Acupuncture is a traditional Chinese medicine practice that involves the placing of thin, stainless steel needles at certain spots on the body. The theory behind undergoing acupuncture during IVF is that it increases blood flow, which may help with embryo implantation. In other words, ultrasounds have shown that acupuncture can improve uterine blood flow, which may create a more hospitable environment for implantation. One thing most doctors and scientists seem to agree on is that acupuncture can show a sedative effect on patients, reduce the levels of stress and bring to a synchronization the mind and soul.
IVF is a costly treatment option for women, their partners, and the public. Therefore new therapies that improve reproductive and health outcomes are highly desirable. There is a growing body of research evaluating the effect of acupuncture administered during IVF, and specifically on the day of embryo transfer (ET). There are a greater number of women now attempting pregnancy at an older age when they are less fertile; and consequently a growing number of couples accessing Assisted Reproductive Technologies (ART). The first systematic review was published in 2008 and this review found that acupuncture as an adjunct to ET was associated with statistically and clinically significant increases in the pregnancy, ongoing pregnancy, and live birth rates.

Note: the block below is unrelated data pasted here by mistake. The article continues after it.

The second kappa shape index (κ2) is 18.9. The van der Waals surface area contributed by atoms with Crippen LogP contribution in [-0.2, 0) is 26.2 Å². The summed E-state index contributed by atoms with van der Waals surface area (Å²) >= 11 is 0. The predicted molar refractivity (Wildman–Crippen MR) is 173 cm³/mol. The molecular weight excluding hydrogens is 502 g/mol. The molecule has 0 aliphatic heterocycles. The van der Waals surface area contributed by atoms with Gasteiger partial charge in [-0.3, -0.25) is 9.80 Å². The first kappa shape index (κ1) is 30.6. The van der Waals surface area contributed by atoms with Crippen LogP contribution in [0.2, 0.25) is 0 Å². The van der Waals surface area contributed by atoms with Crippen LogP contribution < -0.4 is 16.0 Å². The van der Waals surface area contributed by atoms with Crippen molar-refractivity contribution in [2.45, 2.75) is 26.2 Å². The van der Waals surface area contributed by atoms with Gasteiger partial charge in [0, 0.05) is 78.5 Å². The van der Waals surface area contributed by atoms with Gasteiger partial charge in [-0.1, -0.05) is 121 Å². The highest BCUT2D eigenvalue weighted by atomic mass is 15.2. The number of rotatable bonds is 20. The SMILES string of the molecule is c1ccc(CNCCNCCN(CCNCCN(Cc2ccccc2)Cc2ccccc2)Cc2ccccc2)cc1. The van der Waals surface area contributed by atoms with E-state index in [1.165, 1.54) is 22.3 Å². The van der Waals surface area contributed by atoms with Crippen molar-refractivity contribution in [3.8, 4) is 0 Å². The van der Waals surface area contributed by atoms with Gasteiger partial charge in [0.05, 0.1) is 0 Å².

Assisted reproductive technologies are often inaccessible. Evidence points to acupuncture offering an opportunity to promote natural fertility. An individual could, definitely, benefit from acupuncture because of the potential effect of improved ovarian and follicular function. Additionally, acupuncture can increase blood flow to the endometrium, helping to facilitate a thick, rich lining.
Acupuncture can begin, anytime, during the fertility treatment. However, always ask your doctor for a referral to an acupuncturist who treats infertility. Acupuncture has be proved to be essentially beneficial in terms of a better embryo implantation and higher pregnancy success rates. Thus, it constitutes a complementary therapy during an assisted reproduction treatment.